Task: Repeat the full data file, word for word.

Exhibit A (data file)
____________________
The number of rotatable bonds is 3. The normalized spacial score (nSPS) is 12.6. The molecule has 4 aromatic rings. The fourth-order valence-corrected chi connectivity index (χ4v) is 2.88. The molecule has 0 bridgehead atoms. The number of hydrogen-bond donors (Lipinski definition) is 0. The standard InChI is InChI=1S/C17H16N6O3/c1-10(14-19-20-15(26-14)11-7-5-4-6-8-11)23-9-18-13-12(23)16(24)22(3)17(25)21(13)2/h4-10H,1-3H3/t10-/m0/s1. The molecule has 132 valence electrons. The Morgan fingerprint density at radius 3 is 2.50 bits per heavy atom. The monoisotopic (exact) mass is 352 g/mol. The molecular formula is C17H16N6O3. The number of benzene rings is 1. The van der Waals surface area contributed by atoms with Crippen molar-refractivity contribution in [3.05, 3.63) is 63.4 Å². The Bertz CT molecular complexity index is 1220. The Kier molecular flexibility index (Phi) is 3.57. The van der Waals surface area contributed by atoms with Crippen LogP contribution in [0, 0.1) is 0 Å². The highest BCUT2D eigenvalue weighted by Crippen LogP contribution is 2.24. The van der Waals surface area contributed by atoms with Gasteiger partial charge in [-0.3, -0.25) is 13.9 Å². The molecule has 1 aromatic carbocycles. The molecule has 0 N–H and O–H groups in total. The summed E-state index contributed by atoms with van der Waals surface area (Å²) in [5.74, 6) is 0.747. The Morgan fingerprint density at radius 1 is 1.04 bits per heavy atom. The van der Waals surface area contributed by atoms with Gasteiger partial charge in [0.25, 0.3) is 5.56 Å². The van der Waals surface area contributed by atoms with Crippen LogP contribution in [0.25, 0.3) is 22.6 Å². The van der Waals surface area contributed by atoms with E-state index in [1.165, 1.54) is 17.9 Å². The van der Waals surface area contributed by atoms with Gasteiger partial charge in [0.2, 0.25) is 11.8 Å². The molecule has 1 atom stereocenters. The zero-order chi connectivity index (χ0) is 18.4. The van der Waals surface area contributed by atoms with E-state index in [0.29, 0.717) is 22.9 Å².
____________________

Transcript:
The number of rotatable bonds is 3. The normalized spacial score (nSPS) is 12.6. The molecule has 4 aromatic rings. The fourth-order valence-corrected chi connectivity index (χ4v) is 2.88. The molecule has 0 bridgehead atoms. The number of hydrogen-bond donors (Lipinski definition) is 0. The standard InChI is InChI=1S/C17H16N6O3/c1-10(14-19-20-15(26-14)11-7-5-4-6-8-11)23-9-18-13-12(23)16(24)22(3)17(25)21(13)2/h4-10H,1-3H3/t10-/m0/s1. The molecule has 132 valence electrons. The Morgan fingerprint density at radius 3 is 2.50 bits per heavy atom. The monoisotopic (exact) mass is 352 g/mol. The molecular formula is C17H16N6O3. The number of benzene rings is 1. The van der Waals surface area contributed by atoms with Crippen molar-refractivity contribution in [3.05, 3.63) is 63.4 Å². The Bertz CT molecular complexity index is 1220. The Kier molecular flexibility index (Phi) is 3.57. The van der Waals surface area contributed by atoms with Crippen LogP contribution in [0, 0.1) is 0 Å². The highest BCUT2D eigenvalue weighted by Crippen LogP contribution is 2.24. The van der Waals surface area contributed by atoms with Gasteiger partial charge in [-0.3, -0.25) is 13.9 Å². The molecule has 1 aromatic carbocycles. The molecule has 0 N–H and O–H groups in total. The summed E-state index contributed by atoms with van der Waals surface area (Å²) in [5.74, 6) is 0.747. The Morgan fingerprint density at radius 1 is 1.04 bits per heavy atom. The van der Waals surface area contributed by atoms with Gasteiger partial charge in [0.25, 0.3) is 5.56 Å². The van der Waals surface area contributed by atoms with Crippen LogP contribution in [0.25, 0.3) is 22.6 Å². The van der Waals surface area contributed by atoms with E-state index in [1.165, 1.54) is 17.9 Å². The van der Waals surface area contributed by atoms with Gasteiger partial charge in [0.2, 0.25) is 11.8 Å². The molecule has 1 atom stereocenters. The zero-order chi connectivity index (χ0) is 18.4. The van der Waals surface area contributed by atoms with E-state index in [0.29, 0.717) is 22.9 Å².